The new report, “Solar PV Atlas: solar power in harmony with nature,” has been released by WWF. The report shows that even if all electricity is generated by renewable energy sources, using solar photovoltaic (PV) alone, it would take only an insignificant amount of total land area. The report shows, through seven cases in six countries and one region, that less than 1 percent of the total land mass would be required to meet 100 percent of electricity demand in 2050 if generation electricity with with only solar PV.
WWF teamed up with First Solar, 3TIER and Fresh Generation to develop the report. It looks at Indonesia, Madagascar, Mexico, Morocco, South Africa, Turkey, and the Indian state of Madhya Pradesh. According to WWF, the regions represent diverse geographies, demographics, natural environments, economies and political structures. They receive different but good average levels of sunshine, and all show vast potential for widespread development of solar PV.
“Research has found that PV power plants provide considerable environmental benefits, including a low carbon footprint and a short energy pay-back time. Replacing existing grid electricity with PV arrays significantly reduces greenhouse gas and heavy metal emissions as well water usage,” said Lettemieke Mulder, First Solar vice president for Sustainability.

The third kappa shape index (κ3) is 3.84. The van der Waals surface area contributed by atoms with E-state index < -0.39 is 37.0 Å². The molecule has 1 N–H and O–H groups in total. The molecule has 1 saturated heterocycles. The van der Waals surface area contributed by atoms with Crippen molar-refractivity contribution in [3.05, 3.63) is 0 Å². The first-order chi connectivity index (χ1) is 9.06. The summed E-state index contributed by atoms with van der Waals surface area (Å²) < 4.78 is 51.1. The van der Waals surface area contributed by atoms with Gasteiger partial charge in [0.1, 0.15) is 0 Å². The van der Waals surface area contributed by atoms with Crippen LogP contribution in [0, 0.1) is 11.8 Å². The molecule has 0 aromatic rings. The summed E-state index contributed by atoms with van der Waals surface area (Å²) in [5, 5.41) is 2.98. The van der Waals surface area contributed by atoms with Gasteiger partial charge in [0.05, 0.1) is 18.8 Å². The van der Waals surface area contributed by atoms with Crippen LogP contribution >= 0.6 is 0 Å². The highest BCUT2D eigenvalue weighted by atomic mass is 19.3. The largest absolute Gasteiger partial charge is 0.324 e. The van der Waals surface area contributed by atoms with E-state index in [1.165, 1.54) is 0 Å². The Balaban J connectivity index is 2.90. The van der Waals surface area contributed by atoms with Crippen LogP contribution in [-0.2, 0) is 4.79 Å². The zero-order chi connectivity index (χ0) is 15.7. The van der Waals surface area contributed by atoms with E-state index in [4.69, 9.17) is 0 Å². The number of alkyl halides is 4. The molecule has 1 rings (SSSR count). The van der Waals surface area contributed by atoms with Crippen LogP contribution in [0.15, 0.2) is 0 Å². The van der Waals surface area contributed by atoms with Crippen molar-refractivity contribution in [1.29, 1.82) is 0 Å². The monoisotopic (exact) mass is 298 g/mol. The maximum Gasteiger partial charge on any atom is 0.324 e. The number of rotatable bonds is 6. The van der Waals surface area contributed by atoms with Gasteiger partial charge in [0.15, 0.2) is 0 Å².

The report illustrates that PV technology, when well-planned, does not conflict with conservation goals and clarifies that no country or region must choose between solar PV and space for humans and nature. Solar PV Atlas, supports WWF’s vision of 100 percent renewable energy by 2050. The organization is actively promoting investments and measures in renewable energy technologies.
Samantha Smith, leader of the WWF’s Global Climate & Energy Initiative, added, “As climate change increasingly threatens people and the natural world, it is more important than ever to work for the rapid and wide-scale adoption of well sited, responsibly operated renewable energy power facilities.”